Read by QxMD icon Read

Psychiatric genetics

shared collection
10 papers 100 to 500 followers
By Abraham Nunes Psychiatry resident interested in computational neuroscience, forensic psychiatry, and neuropsychiatry.
Murray B Stein, Chia-Yen Chen, Robert J Ursano, Tianxi Cai, Joel Gelernter, Steven G Heeringa, Sonia Jain, Kevin P Jensen, Adam X Maihofer, Colter Mitchell, Caroline M Nievergelt, Matthew K Nock, Benjamin M Neale, Renato Polimanti, Stephan Ripke, Xiaoying Sun, Michael L Thomas, Qian Wang, Erin B Ware, Susan Borja, Ronald C Kessler, Jordan W Smoller
IMPORTANCE: Posttraumatic stress disorder (PTSD) is a prevalent, serious public health concern, particularly in the military. The identification of genetic risk factors for PTSD may provide important insights into the biological foundation of vulnerability and comorbidity. OBJECTIVE: To discover genetic loci associated with the lifetime risk for PTSD in 2 cohorts from the Army Study to Assess Risk and Resilience in Servicemembers (Army STARRS). DESIGN, SETTING, AND PARTICIPANTS: Two coordinated genome-wide association studies of mental health in the US military contributed participants...
July 1, 2016: JAMA Psychiatry
Daniel H Geschwind, Jonathan Flint
Large-scale genomic investigations have just begun to illuminate the molecular genetic contributions to major psychiatric illnesses, ranging from small-effect-size common variants to larger-effect-size rare mutations. The findings provide causal anchors from which to understand their neurobiological basis. Although these studies represent enormous success, they highlight major challenges reflected in the heterogeneity and polygenicity of all of these conditions and the difficulty of connecting multiple levels of molecular, cellular, and circuit functions to complex human behavior...
September 25, 2015: Science
(no author information available yet)
Major depressive disorder (MDD), one of the most frequently encountered forms of mental illness and a leading cause of disability worldwide, poses a major challenge to genetic analysis. To date, no robustly replicated genetic loci have been identified, despite analysis of more than 9,000 cases. Here, using low-coverage whole-genome sequencing of 5,303 Chinese women with recurrent MDD selected to reduce phenotypic heterogeneity, and 5,337 controls screened to exclude MDD, we identified, and subsequently replicated in an independent sample, two loci contributing to risk of MDD on chromosome 10: one near the SIRT1 gene (P = 2...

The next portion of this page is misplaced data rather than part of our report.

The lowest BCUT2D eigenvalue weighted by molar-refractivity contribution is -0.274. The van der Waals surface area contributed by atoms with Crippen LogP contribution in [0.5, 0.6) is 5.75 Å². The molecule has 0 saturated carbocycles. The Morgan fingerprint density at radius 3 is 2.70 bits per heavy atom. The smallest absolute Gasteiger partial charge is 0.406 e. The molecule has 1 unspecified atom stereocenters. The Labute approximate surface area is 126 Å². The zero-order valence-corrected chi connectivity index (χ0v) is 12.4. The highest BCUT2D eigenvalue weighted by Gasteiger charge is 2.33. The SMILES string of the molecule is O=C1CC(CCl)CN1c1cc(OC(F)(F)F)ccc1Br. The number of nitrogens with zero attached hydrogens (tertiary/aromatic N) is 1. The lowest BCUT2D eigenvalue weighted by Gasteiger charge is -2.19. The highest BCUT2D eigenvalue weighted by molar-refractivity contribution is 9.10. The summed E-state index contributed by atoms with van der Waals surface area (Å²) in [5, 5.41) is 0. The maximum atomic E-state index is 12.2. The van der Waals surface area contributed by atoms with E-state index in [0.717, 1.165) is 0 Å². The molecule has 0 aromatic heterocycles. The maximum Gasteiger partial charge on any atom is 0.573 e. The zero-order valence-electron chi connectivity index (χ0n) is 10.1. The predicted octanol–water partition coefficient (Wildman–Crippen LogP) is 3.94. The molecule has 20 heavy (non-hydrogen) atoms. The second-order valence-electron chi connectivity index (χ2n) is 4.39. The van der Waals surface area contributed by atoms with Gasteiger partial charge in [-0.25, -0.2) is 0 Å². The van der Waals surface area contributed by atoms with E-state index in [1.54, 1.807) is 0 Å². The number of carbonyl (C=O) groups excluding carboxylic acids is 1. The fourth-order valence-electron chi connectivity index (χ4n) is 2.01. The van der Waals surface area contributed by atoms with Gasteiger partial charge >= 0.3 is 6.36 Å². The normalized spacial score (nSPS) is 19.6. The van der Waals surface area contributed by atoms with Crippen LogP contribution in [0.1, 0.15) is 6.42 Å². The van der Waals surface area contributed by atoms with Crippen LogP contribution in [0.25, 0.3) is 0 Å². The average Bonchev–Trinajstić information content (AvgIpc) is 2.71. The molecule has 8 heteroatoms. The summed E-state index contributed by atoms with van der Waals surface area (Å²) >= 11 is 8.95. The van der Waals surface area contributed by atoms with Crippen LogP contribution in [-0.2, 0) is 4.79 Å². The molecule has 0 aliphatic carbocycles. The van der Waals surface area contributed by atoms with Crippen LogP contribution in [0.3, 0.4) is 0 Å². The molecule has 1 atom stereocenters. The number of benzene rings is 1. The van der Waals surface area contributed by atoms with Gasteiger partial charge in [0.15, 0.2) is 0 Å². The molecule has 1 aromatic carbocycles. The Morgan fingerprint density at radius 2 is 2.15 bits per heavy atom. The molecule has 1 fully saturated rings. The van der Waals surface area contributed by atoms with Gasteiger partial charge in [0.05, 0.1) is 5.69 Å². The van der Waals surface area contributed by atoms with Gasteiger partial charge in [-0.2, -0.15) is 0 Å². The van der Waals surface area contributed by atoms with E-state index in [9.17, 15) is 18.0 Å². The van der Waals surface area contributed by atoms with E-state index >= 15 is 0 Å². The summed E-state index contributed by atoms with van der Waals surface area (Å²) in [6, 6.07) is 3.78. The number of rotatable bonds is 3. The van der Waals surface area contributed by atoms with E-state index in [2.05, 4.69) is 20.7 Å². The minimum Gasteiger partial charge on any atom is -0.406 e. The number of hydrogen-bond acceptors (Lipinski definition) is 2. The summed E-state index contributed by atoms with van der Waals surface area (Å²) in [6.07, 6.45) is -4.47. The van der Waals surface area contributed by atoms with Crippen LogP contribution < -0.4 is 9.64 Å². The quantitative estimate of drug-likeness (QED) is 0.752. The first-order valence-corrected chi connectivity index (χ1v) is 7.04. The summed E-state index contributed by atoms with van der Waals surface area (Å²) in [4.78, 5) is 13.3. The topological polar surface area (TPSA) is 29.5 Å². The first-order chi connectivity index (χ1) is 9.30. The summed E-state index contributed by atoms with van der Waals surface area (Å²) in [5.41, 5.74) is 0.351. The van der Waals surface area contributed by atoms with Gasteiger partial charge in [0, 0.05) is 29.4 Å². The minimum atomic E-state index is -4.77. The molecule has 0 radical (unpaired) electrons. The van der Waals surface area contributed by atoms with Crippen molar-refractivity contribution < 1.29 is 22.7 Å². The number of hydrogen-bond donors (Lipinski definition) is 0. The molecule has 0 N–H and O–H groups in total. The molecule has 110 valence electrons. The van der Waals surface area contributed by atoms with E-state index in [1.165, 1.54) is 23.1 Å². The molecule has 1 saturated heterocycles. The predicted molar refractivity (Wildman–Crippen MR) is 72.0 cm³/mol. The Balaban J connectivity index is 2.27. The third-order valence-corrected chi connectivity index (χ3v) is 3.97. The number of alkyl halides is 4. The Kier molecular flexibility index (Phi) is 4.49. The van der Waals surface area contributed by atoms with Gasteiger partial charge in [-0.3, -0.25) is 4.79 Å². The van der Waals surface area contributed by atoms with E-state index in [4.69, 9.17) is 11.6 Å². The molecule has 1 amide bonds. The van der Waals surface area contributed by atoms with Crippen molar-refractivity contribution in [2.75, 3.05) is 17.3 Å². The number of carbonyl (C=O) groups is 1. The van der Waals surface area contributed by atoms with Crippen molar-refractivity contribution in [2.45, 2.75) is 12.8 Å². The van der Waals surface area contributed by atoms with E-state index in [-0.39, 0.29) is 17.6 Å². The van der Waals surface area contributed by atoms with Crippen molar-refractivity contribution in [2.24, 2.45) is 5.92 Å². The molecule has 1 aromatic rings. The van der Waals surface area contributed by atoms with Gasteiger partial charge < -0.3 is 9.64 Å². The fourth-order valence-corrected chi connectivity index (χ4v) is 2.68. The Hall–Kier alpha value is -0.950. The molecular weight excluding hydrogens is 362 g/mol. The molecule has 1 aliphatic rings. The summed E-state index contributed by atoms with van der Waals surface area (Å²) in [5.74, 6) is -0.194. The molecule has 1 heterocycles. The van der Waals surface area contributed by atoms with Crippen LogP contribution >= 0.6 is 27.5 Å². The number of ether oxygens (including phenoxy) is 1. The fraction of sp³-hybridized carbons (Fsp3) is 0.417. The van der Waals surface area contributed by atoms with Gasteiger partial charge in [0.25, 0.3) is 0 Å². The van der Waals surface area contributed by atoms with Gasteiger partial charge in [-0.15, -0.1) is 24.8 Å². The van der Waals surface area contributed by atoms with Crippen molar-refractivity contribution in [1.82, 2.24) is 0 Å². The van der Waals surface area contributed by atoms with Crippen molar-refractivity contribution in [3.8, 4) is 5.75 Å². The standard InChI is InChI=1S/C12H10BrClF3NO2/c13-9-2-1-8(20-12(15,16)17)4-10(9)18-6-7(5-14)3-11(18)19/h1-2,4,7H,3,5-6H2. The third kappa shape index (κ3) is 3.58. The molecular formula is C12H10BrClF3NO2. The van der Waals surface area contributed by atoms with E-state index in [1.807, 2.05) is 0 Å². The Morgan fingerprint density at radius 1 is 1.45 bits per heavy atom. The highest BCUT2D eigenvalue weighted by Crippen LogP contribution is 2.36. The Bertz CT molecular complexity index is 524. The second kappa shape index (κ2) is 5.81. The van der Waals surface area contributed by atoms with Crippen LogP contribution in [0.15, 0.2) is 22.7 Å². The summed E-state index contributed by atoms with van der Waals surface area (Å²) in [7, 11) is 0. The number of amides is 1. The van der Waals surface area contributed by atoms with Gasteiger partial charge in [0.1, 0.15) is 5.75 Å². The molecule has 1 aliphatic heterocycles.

July 30, 2015: Nature
Chiara Fabbri, Alessandro Serretti
The pharmacogenetics of antidepressants has been not only a challenging but also frustrating research field since its birth in the 1990s. Indeed, great expectations followed the first evidence of familiar aggregation of antidepressant response. Despite the progress from candidate gene studies to genome-wide association studies (GWAS), results fell out the expectations and they were often inconsistent. Anyway, the cumulative evidence supports the involvement of some genes and molecular pathways in antidepressant efficacy...
July 2015: Current Psychiatry Reports
Jay W Ellison, Jill A Rosenfeld, Lisa G Shaffer
In the past decade, we have witnessed a flood of reports about mutations that cause or contribute to intellectual disability (ID). This rapid progress has been driven in large part by the implementation of chromosomal microarray analysis and next-generation sequencing methods. The findings have revealed extensive genetic heterogeneity for ID, as well as examples of a common genetic etiology for ID and other neurobehavioral/psychiatric phenotypes. Clinical diagnostic application of these new findings is already well under way, despite incomplete understanding of non-Mendelian transmission patterns that are sometimes observed...
2013: Annual Review of Medicine
Anthony S Zannas, Nadine Provençal, Elisabeth B Binder
Posttraumatic stress disorder (PTSD) is a stress-related psychiatric disorder that is thought to emerge from complex interactions among traumatic events and multiple genetic factors. Epigenetic regulation lies at the heart of these interactions and mediates the lasting effects of the environment on gene regulation. An increasing body of evidence in human subjects with PTSD supports a role for epigenetic regulation of distinct genes and pathways in the pathogenesis of PTSD. The role of epigenetic regulation is further supported by studies examining fear conditioning in rodent models...